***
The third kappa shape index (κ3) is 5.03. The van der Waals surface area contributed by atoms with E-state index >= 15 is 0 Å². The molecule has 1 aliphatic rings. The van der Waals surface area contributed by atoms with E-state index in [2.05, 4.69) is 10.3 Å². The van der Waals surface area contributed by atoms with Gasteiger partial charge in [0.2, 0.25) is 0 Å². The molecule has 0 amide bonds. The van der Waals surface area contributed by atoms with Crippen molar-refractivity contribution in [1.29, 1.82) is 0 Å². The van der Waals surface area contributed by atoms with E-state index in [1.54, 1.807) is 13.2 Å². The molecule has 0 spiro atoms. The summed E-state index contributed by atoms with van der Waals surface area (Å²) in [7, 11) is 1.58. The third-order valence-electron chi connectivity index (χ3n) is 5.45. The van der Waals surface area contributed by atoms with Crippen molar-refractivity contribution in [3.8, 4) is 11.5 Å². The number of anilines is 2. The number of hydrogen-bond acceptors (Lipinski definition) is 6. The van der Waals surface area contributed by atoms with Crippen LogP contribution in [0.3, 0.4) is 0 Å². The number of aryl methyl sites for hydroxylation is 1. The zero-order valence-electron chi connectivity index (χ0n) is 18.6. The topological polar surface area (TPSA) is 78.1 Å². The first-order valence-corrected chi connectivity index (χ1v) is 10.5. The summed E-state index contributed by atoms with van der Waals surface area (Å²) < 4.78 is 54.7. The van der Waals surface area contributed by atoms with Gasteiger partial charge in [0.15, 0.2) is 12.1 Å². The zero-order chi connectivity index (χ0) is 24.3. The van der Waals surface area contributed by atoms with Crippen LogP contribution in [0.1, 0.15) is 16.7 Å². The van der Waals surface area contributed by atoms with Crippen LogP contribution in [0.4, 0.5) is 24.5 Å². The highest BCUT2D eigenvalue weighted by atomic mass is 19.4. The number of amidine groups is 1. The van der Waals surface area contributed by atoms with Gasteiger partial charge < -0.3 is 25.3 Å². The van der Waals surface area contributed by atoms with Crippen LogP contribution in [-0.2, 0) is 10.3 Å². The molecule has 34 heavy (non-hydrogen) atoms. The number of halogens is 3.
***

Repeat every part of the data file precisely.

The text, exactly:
The third kappa shape index (κ3) is 5.03. The van der Waals surface area contributed by atoms with E-state index >= 15 is 0 Å². The molecule has 1 aliphatic rings. The van der Waals surface area contributed by atoms with E-state index in [2.05, 4.69) is 10.3 Å². The van der Waals surface area contributed by atoms with Gasteiger partial charge in [0.2, 0.25) is 0 Å². The molecule has 0 amide bonds. The van der Waals surface area contributed by atoms with Crippen molar-refractivity contribution in [1.29, 1.82) is 0 Å². The van der Waals surface area contributed by atoms with E-state index in [1.54, 1.807) is 13.2 Å². The molecule has 0 spiro atoms. The summed E-state index contributed by atoms with van der Waals surface area (Å²) in [7, 11) is 1.58. The third-order valence-electron chi connectivity index (χ3n) is 5.45. The van der Waals surface area contributed by atoms with Crippen molar-refractivity contribution in [3.8, 4) is 11.5 Å². The number of anilines is 2. The number of hydrogen-bond acceptors (Lipinski definition) is 6. The van der Waals surface area contributed by atoms with Crippen LogP contribution in [0.3, 0.4) is 0 Å². The number of aryl methyl sites for hydroxylation is 1. The zero-order valence-electron chi connectivity index (χ0n) is 18.6. The topological polar surface area (TPSA) is 78.1 Å². The first-order valence-corrected chi connectivity index (χ1v) is 10.5. The summed E-state index contributed by atoms with van der Waals surface area (Å²) < 4.78 is 54.7. The van der Waals surface area contributed by atoms with Gasteiger partial charge in [0.15, 0.2) is 12.1 Å². The zero-order chi connectivity index (χ0) is 24.3. The van der Waals surface area contributed by atoms with Crippen LogP contribution in [0.1, 0.15) is 16.7 Å². The van der Waals surface area contributed by atoms with Crippen LogP contribution in [0.4, 0.5) is 24.5 Å². The highest BCUT2D eigenvalue weighted by atomic mass is 19.4. The number of amidine groups is 1. The van der Waals surface area contributed by atoms with Gasteiger partial charge < -0.3 is 25.3 Å². The van der Waals surface area contributed by atoms with Crippen LogP contribution in [-0.2, 0) is 10.3 Å². The molecule has 34 heavy (non-hydrogen) atoms. The number of halogens is 3.